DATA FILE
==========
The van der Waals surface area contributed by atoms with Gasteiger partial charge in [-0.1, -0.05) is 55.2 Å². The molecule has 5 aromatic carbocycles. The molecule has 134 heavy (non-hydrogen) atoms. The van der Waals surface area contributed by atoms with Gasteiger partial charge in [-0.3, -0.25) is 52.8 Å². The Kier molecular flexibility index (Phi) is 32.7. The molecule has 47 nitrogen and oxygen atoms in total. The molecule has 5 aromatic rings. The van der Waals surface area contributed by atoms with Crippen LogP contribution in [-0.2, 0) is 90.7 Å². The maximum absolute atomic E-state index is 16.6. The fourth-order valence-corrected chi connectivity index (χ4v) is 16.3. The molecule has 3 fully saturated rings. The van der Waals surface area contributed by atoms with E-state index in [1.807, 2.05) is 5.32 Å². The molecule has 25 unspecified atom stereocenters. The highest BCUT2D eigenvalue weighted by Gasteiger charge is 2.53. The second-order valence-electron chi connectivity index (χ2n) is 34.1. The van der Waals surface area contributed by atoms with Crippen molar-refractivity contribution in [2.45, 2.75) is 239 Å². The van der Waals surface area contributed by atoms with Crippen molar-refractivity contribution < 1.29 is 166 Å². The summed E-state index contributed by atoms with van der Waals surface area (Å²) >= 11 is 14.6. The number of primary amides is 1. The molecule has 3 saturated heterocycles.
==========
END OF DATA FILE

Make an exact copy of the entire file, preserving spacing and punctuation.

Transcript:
The van der Waals surface area contributed by atoms with Gasteiger partial charge in [-0.1, -0.05) is 55.2 Å². The molecule has 5 aromatic carbocycles. The molecule has 134 heavy (non-hydrogen) atoms. The van der Waals surface area contributed by atoms with Gasteiger partial charge in [-0.3, -0.25) is 52.8 Å². The Kier molecular flexibility index (Phi) is 32.7. The molecule has 47 nitrogen and oxygen atoms in total. The molecule has 5 aromatic rings. The van der Waals surface area contributed by atoms with Crippen LogP contribution in [-0.2, 0) is 90.7 Å². The maximum absolute atomic E-state index is 16.6. The fourth-order valence-corrected chi connectivity index (χ4v) is 16.3. The molecule has 3 fully saturated rings. The van der Waals surface area contributed by atoms with E-state index in [1.807, 2.05) is 5.32 Å². The molecule has 25 unspecified atom stereocenters. The highest BCUT2D eigenvalue weighted by Gasteiger charge is 2.53. The second-order valence-electron chi connectivity index (χ2n) is 34.1. The van der Waals surface area contributed by atoms with Crippen molar-refractivity contribution in [2.45, 2.75) is 239 Å². The van der Waals surface area contributed by atoms with Crippen molar-refractivity contribution < 1.29 is 166 Å². The summed E-state index contributed by atoms with van der Waals surface area (Å²) >= 11 is 14.6. The number of primary amides is 1. The molecule has 3 saturated heterocycles.